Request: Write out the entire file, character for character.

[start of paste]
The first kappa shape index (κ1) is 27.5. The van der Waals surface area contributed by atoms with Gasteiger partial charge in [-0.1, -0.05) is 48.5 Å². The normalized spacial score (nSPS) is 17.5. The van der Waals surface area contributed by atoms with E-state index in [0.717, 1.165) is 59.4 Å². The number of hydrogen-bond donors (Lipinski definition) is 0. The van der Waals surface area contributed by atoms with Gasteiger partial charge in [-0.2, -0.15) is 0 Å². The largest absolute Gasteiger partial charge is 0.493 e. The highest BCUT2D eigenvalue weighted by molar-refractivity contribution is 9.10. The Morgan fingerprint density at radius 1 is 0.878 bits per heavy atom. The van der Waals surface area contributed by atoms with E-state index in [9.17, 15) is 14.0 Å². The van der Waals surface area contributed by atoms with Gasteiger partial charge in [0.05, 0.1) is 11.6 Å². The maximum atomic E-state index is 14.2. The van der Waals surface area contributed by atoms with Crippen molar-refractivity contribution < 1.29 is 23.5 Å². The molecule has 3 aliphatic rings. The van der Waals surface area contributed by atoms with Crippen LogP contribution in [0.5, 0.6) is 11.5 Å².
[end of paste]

The first kappa shape index (κ1) is 27.5. The van der Waals surface area contributed by atoms with Gasteiger partial charge in [-0.1, -0.05) is 48.5 Å². The normalized spacial score (nSPS) is 17.5. The van der Waals surface area contributed by atoms with E-state index in [0.717, 1.165) is 59.4 Å². The number of hydrogen-bond donors (Lipinski definition) is 0. The van der Waals surface area contributed by atoms with Gasteiger partial charge in [-0.2, -0.15) is 0 Å². The largest absolute Gasteiger partial charge is 0.493 e. The highest BCUT2D eigenvalue weighted by molar-refractivity contribution is 9.10. The Morgan fingerprint density at radius 1 is 0.878 bits per heavy atom. The van der Waals surface area contributed by atoms with E-state index in [9.17, 15) is 14.0 Å². The van der Waals surface area contributed by atoms with Gasteiger partial charge in [0.05, 0.1) is 11.6 Å². The maximum atomic E-state index is 14.2. The van der Waals surface area contributed by atoms with Crippen molar-refractivity contribution < 1.29 is 23.5 Å². The molecule has 3 aliphatic rings. The van der Waals surface area contributed by atoms with Crippen LogP contribution in [0.5, 0.6) is 11.5 Å².